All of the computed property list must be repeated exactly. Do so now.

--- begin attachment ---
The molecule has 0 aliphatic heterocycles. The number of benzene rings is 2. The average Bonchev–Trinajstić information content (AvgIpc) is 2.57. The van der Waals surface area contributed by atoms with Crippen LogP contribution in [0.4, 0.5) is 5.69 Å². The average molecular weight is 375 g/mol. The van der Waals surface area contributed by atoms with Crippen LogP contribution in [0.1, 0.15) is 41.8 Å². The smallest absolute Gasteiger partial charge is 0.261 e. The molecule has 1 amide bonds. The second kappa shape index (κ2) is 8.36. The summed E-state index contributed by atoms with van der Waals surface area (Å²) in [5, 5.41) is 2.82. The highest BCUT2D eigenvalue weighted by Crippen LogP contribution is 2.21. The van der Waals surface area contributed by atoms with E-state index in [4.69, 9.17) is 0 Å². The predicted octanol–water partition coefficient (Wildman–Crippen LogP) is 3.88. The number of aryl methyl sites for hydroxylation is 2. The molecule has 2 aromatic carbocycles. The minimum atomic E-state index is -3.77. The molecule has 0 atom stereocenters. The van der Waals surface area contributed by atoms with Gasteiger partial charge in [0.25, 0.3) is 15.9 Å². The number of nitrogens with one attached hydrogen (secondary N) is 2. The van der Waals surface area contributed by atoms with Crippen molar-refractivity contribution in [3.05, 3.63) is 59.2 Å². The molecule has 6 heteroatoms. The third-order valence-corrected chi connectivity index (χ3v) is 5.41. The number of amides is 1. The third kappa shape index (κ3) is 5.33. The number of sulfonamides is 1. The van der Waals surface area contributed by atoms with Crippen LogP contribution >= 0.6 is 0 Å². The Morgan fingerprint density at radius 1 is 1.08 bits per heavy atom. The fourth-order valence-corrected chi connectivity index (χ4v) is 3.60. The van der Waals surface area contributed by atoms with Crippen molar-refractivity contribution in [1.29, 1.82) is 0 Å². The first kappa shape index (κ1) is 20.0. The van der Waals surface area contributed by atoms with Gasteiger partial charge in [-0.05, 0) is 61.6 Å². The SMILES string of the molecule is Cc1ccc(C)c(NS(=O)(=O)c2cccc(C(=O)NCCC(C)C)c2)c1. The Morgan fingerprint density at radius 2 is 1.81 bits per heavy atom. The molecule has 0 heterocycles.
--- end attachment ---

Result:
The molecule has 0 aliphatic heterocycles. The number of benzene rings is 2. The average Bonchev–Trinajstić information content (AvgIpc) is 2.57. The van der Waals surface area contributed by atoms with Crippen LogP contribution in [0.4, 0.5) is 5.69 Å². The average molecular weight is 375 g/mol. The van der Waals surface area contributed by atoms with Crippen LogP contribution in [0.1, 0.15) is 41.8 Å². The smallest absolute Gasteiger partial charge is 0.261 e. The molecule has 1 amide bonds. The second kappa shape index (κ2) is 8.36. The summed E-state index contributed by atoms with van der Waals surface area (Å²) in [5, 5.41) is 2.82. The highest BCUT2D eigenvalue weighted by Crippen LogP contribution is 2.21. The van der Waals surface area contributed by atoms with E-state index in [4.69, 9.17) is 0 Å². The predicted octanol–water partition coefficient (Wildman–Crippen LogP) is 3.88. The number of aryl methyl sites for hydroxylation is 2. The molecule has 2 aromatic carbocycles. The minimum atomic E-state index is -3.77. The molecule has 0 atom stereocenters. The van der Waals surface area contributed by atoms with Gasteiger partial charge in [0.25, 0.3) is 15.9 Å². The number of nitrogens with one attached hydrogen (secondary N) is 2. The van der Waals surface area contributed by atoms with Crippen molar-refractivity contribution in [3.05, 3.63) is 59.2 Å². The molecule has 6 heteroatoms. The third-order valence-corrected chi connectivity index (χ3v) is 5.41. The number of amides is 1. The third kappa shape index (κ3) is 5.33. The number of sulfonamides is 1. The van der Waals surface area contributed by atoms with Crippen LogP contribution >= 0.6 is 0 Å². The Morgan fingerprint density at radius 1 is 1.08 bits per heavy atom. The fourth-order valence-corrected chi connectivity index (χ4v) is 3.60. The van der Waals surface area contributed by atoms with Crippen molar-refractivity contribution in [1.29, 1.82) is 0 Å². The first kappa shape index (κ1) is 20.0. The van der Waals surface area contributed by atoms with Gasteiger partial charge in [-0.05, 0) is 61.6 Å². The SMILES string of the molecule is Cc1ccc(C)c(NS(=O)(=O)c2cccc(C(=O)NCCC(C)C)c2)c1. The Morgan fingerprint density at radius 2 is 1.81 bits per heavy atom. The molecule has 0 heterocycles.